I think that Port Susan middle is a very good school. The first year our daughter attended she was new to the area and was treated as an outsider - all new kids were put in a portable classroom next to the school making it difficult to get to know the locals kids and become part of the community. After a year she has made the honor roll and joined choir, made many good friends, and we are very happy with the quality of education she is getting. After you break through the small town barrier you will find it to be a very good school with alot to offer for such a small town.
—Submitted by a parent


Posted October 2, 2005

My daughter is in the Special Education program,She sruggles and has a IEP plan , I feel let down. We have no real IEP teachers, IEP teachers are payed the same for very difficult time consuming education. There changing what they teach every year,There is no real plan or cirrclum in place ! Mrs. ViZ is the only teacher that really seems to teach with a plan & from the heart in the IEP program. They also fail to reconize the real kids, You know the ones that are not the most popular.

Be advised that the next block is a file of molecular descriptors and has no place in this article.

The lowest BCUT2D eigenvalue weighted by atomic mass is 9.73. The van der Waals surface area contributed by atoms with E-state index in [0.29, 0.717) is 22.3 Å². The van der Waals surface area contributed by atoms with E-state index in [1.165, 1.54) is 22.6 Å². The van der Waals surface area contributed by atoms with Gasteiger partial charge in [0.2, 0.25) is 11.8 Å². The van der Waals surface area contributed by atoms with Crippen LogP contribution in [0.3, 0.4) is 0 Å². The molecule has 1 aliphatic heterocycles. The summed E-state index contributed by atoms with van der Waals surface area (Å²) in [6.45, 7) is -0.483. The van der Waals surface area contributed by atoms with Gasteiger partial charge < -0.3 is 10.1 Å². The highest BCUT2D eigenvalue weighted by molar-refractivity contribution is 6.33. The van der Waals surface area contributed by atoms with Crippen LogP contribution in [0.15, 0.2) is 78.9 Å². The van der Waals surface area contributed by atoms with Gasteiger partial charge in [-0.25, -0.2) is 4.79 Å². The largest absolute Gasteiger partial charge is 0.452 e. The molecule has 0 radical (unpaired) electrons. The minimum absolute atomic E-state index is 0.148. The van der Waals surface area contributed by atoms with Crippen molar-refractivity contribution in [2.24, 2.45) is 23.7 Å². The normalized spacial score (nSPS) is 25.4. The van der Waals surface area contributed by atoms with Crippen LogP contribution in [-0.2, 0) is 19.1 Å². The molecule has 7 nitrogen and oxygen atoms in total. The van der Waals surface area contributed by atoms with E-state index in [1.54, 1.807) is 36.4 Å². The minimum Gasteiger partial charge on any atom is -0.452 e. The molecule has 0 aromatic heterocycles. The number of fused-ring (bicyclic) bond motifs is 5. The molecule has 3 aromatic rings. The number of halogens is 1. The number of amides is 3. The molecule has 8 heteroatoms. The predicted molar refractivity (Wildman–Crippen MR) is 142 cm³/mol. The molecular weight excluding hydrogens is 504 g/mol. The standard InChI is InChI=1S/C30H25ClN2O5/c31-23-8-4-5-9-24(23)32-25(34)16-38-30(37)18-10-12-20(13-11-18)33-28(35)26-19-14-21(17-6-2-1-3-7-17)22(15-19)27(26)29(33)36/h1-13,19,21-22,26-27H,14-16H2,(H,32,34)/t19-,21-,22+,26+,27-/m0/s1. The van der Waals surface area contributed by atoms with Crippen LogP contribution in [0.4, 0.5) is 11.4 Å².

—Submitted by a parent


Posted December 14, 2004

It can be a bit hard to find friends if you just move. But after a little getting use to it's a nice school. Could improve with better afterschool programs.
—Submitted by a student


Posted June 19, 2004

I think that this is the best school for me, since we have moved all I talk about is Port Susan. I think this is the best school out of all the schools I've been to, and I've been to a lot of schools. Well I just thought you would like to know that your school is the best out of all the schools I have been to.
—Submitted by a former student


Posted February 24, 2004

Port Susan is an outstanding school which offers many opportunities for students. My kids have been involved in sports programs, with supportive coaches, as well as academic programs such as History Day and Science Team. The school sets high standards, has supportive staff and cares about kids.
—Submitted by a parent


Community ratings and reviews do not represent the views of GreatSchools nor does GreatSchools check their accuracy or verify the reviewers' identities. Use your discretion when evaluating these reviews.

About these ratings

The Community Rating is the school’s average rating from its community members (e.g., parents, students, and school staff). The highest possible rating is five stars; the lowest is one star.

The test results by subgroup show how the designated group of students is performing in comparison to the general population.
Math

The state average for Math was 59% in 2013.

158 students were tested at this school in 2013.

2013

 
 
73%

2012

 
 
74%

2011

 
 
63%

2010

 
 
54%
Reading

The state average for Reading was 72% in 2013.

158 students were tested at this school in 2013.

2013

 
 
82%

2012

 
 
72%

2011

 
 
71%

2010

 
 
71%